How about downstream effects? If the refugee community takes First World multiculturalism at face value, fails to assimilate, and ends up with high unemployment and radicalized second-generation “citizens,” well, it’s not your fault. You were only helping people who needed it! All those negative outcomes are the fault of society for being so intolerant of poor refugees and their diverse culture! Systematic, institutional racism! While all the positive outcomes? That happened because of your excellent humanitarian work!

See how that goes?

Convenience. Disguised as altruism.

The people who most need our help? Are never going to make it to the refugee camps in the first place.

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Tolerance, stereotypes, and hypocrisy

In my Facebook feed, I have seen precisely zero people saying that the US should leave refugees to die. I have seen quite a few people claiming that anyone who disagrees with them about refugees is a heartless bastard who wants children to die.

I have seen zero memes bashing Muslims as terrorists. I’ve seen dozens of memes bashing Christians for not being caring enough, posted by individuals who pat themselves on the back for being multicultural and tolerant, caring people.

Funny how the “tolerant” liberals in my newsfeed are constantly defending moderate Muslims, and then turning around and proudly defecating all over followers of a different religion.

SJWs always lie. SJWs always project.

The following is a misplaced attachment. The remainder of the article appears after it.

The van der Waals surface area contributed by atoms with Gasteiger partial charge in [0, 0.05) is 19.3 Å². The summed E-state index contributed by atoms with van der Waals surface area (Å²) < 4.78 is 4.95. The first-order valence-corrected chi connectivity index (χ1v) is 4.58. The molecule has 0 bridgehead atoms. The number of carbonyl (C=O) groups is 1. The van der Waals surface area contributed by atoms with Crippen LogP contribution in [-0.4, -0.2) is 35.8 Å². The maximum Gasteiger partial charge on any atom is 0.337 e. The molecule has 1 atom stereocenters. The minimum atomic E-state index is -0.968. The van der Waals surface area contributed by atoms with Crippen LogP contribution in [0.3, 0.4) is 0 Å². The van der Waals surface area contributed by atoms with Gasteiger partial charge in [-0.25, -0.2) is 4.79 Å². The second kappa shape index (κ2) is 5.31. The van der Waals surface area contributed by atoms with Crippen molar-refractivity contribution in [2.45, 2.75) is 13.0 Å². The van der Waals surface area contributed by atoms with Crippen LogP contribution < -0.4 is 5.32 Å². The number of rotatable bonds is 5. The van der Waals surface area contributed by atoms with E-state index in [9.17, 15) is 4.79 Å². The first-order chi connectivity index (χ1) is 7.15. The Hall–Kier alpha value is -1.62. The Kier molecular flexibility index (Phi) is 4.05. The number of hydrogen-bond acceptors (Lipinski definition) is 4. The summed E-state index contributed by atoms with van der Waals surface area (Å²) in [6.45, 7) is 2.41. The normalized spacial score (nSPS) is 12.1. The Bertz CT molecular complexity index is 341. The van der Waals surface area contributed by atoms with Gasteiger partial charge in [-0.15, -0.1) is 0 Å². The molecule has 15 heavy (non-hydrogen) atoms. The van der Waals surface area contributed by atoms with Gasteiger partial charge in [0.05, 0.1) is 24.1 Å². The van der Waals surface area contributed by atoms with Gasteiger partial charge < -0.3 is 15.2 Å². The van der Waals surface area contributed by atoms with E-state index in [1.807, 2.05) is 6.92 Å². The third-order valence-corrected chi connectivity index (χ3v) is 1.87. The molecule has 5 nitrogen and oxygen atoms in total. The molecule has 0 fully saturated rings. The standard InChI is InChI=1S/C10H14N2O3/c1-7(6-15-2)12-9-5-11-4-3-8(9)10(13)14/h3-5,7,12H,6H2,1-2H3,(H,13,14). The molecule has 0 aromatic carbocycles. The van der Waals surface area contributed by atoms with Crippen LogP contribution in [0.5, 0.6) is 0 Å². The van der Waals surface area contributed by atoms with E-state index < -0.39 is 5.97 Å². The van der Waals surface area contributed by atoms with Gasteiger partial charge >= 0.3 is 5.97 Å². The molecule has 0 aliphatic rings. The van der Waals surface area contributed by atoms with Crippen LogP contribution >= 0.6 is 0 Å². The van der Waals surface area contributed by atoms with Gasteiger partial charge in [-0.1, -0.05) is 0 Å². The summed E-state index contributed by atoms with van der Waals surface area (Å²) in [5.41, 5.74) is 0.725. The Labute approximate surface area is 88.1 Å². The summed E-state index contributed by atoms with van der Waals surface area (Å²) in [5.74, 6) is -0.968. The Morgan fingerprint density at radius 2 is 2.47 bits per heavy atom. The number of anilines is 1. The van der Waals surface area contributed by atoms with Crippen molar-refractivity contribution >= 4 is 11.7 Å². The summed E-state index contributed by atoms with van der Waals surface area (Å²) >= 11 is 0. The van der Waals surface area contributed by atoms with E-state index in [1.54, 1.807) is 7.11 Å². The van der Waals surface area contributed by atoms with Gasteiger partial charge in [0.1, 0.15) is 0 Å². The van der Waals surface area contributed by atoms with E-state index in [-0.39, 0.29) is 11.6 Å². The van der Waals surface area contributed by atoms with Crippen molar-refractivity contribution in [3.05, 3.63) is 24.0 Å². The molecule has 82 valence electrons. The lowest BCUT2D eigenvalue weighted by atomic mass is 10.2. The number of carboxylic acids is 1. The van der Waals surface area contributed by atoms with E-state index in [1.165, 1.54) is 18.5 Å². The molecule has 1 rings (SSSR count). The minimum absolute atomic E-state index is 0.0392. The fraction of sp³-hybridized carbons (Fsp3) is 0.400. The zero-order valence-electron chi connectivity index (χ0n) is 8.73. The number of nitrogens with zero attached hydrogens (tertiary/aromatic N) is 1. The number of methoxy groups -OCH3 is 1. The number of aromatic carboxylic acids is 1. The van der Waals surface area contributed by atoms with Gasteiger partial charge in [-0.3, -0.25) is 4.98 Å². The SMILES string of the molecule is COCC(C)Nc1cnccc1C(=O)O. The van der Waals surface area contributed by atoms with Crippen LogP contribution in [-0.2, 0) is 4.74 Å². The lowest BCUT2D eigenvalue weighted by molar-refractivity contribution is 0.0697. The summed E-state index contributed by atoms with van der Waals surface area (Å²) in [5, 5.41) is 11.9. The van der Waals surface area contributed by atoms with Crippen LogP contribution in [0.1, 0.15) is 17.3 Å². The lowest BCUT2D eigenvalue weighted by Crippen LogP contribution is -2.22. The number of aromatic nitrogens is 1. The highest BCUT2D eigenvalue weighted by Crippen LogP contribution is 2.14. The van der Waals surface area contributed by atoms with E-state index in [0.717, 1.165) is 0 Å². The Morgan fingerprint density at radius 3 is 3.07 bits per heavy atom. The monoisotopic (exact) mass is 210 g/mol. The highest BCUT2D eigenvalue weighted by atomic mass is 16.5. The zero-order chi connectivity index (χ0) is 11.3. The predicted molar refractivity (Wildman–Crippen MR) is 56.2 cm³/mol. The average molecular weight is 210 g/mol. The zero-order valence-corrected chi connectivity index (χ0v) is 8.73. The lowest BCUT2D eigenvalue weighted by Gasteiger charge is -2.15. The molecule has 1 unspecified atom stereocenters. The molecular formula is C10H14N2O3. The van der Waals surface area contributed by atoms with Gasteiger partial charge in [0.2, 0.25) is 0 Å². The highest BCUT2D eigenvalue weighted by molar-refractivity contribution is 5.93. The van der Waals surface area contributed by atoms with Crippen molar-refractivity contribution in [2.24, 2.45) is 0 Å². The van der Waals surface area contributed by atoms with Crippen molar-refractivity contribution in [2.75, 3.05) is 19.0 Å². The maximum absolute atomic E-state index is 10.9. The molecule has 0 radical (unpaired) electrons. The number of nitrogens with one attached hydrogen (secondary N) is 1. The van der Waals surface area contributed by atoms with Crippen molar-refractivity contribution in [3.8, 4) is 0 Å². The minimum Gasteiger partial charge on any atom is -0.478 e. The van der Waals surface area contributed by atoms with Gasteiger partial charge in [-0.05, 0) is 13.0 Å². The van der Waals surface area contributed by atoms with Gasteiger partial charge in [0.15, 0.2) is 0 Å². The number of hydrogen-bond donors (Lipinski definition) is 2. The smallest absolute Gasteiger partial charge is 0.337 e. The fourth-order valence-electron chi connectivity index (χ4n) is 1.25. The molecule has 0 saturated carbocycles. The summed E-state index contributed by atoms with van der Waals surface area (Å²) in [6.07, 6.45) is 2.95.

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Short post about something that’s been bugging me. In 2005, CollegeBoard removed analogies from the SAT. (Next year, they’ll be dumbing the test down even further as the logical reasoning and vocabulary skills of college-bound high school graduates continue to erode.)

This leads to the travesty of pro-immigration lefties claiming that failure to bring in that .07% of Syrian refugees is going to be JUST LIKE failing to grant refuge from Jews fleeing Nazi Germany. *cue guilt trip*

Oh, and apparently applying a religious test to refugees is “un-American” even though it’s literally written into the law.

The appropriate analogy – for people with actual functioning brains – is as follows: Obama would like America to take in those poor Moderate German Aryans who just aren’t Nazi enough for the SS. Meanwhile, we can’t prioritize Jewish refugees who are in danger of being shoveled into ovens because that would be a religious test. 

And totally racist too. I mean, what’s wrong with moderate white supremacists, you haters? Don’t you know that white supremacy has nothing to to with radical Nazis mass murdering Jews? White supremacists are good people just like everyone else! /s

I don’t like the epithet “libtard” but sometimes it’s just so apt.

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The scale of refugee resettlement

So today I got in a discussion with one of those well-meaning bleeding heart liberals, who thinks in nothing but stereotypes and believes clickbait mainstream media articles count as being well-informed about current events.

I don’t know why I bother, except I know I need to practice my rhetorical skills.

In the course of this conversation, I dropped a comment about how it would be better to help refugees locally rather than bringing them halfway across the world for the convenience of First World do-gooders.

That got a reaction, of course. I could tell it stung, but I’m not sure how to capitalize on it in a manner acceptable to normal women (the other girl, obviously, since I’m an INTJ freak).